Virtual eXecutable Archives, or VXA, is a novel archival storage architecture that preserves data usability by packaging executable x86-based decoders along with compressed content. These decoders run in a specialized virtual machine (VM) that minimizes dependence on evolving host operating systems and processors. VXA decoders run on a well-defined subset of the unprivileged 32-bit x86 instruction set, and have no direct access to host OS services. A decoder only extracts archived data into simpler, and thus hopefully more ``future-proof,'' uncompressed formats: decoders cannot have user interfaces, open arbitrary files, or communicate with other processes.
By building on the ubiquitous native x86 architecture instead of using a specialized abstract machine such as Lorie's archival ``Universal Virtual Computer'' , VXA enables easy re-use of existing decoders written in arbitrary languages such as C and assembly language, which can be built with familiar development tools such as GCC. Use of the x86 architecture also makes execution of virtualized decoders extremely efficient on x86-based host machines, which is important to the many popular ``short-term'' uses of archives such as backups, software distribution, and structured document compression. VXA permits decoders access to the x86 vector processing instructions, further enhancing the performance of multimedia codecs.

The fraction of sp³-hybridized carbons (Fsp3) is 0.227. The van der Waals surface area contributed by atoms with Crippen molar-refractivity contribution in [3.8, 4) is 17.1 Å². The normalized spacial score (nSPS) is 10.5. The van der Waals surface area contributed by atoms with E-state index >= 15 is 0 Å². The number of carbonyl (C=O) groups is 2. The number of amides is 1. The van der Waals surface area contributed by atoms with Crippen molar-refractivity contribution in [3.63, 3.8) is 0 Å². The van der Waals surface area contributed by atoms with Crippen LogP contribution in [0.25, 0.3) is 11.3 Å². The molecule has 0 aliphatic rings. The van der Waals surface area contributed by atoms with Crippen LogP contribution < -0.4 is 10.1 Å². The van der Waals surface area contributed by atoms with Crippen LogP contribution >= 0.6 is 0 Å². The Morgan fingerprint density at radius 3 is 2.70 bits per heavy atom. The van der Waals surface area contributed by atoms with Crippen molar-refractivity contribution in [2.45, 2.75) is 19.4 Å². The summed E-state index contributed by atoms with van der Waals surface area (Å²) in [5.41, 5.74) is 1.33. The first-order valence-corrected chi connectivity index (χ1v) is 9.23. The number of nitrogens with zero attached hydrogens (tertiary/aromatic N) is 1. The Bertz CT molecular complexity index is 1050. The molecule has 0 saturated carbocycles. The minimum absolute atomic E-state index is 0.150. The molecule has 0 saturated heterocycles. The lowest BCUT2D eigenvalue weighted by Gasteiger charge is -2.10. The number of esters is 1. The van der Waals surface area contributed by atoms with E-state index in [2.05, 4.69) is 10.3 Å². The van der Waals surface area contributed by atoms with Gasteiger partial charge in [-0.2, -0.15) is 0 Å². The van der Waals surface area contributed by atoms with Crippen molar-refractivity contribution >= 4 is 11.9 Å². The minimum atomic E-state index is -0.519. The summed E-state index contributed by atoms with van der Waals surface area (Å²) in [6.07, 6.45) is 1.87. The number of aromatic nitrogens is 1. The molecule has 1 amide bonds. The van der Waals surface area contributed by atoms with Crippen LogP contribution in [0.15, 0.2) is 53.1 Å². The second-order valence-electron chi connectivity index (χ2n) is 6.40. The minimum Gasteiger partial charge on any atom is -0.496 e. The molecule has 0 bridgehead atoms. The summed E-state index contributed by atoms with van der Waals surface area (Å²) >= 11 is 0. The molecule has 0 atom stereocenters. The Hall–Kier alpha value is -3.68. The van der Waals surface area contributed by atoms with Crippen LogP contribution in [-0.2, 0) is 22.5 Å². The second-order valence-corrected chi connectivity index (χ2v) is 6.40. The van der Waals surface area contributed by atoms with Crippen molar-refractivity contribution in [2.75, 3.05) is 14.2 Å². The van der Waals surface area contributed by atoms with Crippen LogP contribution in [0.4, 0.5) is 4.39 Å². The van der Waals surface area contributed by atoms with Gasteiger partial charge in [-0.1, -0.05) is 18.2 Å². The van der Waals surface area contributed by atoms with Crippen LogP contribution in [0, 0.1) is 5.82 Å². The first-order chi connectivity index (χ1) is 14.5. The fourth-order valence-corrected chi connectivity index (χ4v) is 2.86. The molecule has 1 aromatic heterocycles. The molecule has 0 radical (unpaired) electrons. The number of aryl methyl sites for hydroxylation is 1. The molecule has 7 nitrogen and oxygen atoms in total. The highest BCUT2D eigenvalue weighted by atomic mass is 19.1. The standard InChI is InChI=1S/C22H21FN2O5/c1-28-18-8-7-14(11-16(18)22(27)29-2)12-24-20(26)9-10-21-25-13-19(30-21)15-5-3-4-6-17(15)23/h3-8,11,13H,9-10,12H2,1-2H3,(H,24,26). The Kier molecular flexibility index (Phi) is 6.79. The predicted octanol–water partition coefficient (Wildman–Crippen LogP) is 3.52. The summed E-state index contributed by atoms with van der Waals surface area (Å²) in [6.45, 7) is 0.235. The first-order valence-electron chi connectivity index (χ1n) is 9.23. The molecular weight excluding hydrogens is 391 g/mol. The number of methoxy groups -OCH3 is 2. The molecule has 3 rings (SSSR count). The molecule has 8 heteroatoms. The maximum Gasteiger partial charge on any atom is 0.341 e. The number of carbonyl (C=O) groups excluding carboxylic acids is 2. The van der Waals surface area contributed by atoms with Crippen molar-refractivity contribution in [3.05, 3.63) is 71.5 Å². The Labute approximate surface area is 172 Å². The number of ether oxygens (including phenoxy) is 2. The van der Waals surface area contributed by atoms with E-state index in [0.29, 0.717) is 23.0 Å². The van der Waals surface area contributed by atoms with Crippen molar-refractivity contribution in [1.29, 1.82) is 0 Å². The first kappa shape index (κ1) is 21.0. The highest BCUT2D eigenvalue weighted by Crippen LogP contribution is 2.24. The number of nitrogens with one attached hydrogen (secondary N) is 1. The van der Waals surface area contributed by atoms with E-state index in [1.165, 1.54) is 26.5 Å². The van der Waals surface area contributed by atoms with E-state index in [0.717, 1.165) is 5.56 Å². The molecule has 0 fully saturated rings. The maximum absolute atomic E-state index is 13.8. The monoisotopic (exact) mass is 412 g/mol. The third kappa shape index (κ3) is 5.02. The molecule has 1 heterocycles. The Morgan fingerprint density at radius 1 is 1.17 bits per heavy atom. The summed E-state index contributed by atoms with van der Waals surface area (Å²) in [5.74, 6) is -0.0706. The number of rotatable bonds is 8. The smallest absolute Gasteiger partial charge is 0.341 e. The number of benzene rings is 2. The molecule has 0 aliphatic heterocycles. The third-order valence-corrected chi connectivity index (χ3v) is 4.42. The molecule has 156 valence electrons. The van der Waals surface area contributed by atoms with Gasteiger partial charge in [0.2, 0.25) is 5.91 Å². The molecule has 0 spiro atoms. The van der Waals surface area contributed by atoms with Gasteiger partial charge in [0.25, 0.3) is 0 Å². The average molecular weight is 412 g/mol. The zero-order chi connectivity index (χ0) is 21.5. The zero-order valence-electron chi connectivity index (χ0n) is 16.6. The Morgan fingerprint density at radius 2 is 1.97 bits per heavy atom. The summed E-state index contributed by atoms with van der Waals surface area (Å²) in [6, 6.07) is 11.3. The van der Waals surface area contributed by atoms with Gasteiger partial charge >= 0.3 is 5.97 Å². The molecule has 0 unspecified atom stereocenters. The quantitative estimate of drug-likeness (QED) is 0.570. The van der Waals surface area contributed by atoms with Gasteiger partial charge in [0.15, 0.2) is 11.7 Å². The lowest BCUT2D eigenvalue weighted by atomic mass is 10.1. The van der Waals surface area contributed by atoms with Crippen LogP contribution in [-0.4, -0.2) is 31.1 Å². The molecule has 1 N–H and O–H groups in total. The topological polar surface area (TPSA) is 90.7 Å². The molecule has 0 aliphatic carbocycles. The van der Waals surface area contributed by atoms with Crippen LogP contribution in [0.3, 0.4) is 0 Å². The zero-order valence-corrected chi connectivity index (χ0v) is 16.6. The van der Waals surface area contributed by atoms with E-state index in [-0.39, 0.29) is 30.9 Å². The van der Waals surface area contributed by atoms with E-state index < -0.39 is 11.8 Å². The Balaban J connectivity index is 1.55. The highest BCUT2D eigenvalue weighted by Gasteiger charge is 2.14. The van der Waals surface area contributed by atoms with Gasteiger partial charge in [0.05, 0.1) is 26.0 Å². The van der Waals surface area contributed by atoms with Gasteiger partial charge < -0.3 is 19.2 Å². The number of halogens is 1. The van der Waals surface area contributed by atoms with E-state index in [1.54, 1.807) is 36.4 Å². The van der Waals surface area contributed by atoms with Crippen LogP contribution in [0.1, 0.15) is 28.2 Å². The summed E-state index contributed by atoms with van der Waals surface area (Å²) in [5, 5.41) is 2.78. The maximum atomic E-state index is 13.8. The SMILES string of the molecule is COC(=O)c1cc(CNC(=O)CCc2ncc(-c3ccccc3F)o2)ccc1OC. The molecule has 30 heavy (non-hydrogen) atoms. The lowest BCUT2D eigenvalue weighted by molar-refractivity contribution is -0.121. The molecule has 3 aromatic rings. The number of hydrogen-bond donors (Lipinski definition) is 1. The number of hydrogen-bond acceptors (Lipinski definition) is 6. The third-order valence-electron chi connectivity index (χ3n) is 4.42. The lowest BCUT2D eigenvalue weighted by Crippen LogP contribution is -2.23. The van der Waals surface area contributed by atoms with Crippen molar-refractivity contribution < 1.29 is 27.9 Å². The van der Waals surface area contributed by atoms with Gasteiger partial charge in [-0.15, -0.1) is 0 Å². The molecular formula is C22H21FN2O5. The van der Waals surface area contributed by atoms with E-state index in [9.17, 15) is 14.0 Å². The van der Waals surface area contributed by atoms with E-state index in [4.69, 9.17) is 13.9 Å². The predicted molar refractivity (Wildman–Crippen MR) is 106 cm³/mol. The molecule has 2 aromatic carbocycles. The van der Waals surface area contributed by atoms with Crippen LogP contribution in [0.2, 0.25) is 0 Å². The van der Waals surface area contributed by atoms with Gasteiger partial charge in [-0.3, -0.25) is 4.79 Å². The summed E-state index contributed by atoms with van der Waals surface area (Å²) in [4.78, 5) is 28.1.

Besides preserving long-term data usability, the VXA virtual machine also isolates the host system from buggy or malicious decoders. Decoder security vulnerabilities, such as the recent critical JPEG bug , cannot compromise the host under VXA. This security benefit is important because data decoders tend to be inherently complex and difficult to validate, they are frequently exposed to data arriving from untrusted sources such as the Web, and they are usually perceived as too low-level and performance-critical to be written in type-safe languages.
A prototype implementation of the VXA architecture, vxZIP/vxUnZIP, extends the well-known ZIP/UnZIP archive tools with support for virtualized decoders. The vxZIP archiver can attach VXA decoders both to files it compresses and to input files already compressed with recognized lossy or lossless algorithms. The vxUnZIP archive reader runs these VXA decoders to extract compressed files. Besides enhancing the durability of ZIP files themselves, vxZIP thus also enhances the durability of pre-compressed data stored in ZIP files, and can evolve to employ the latest specialized compression schemes without restricting the usability of the resulting archives.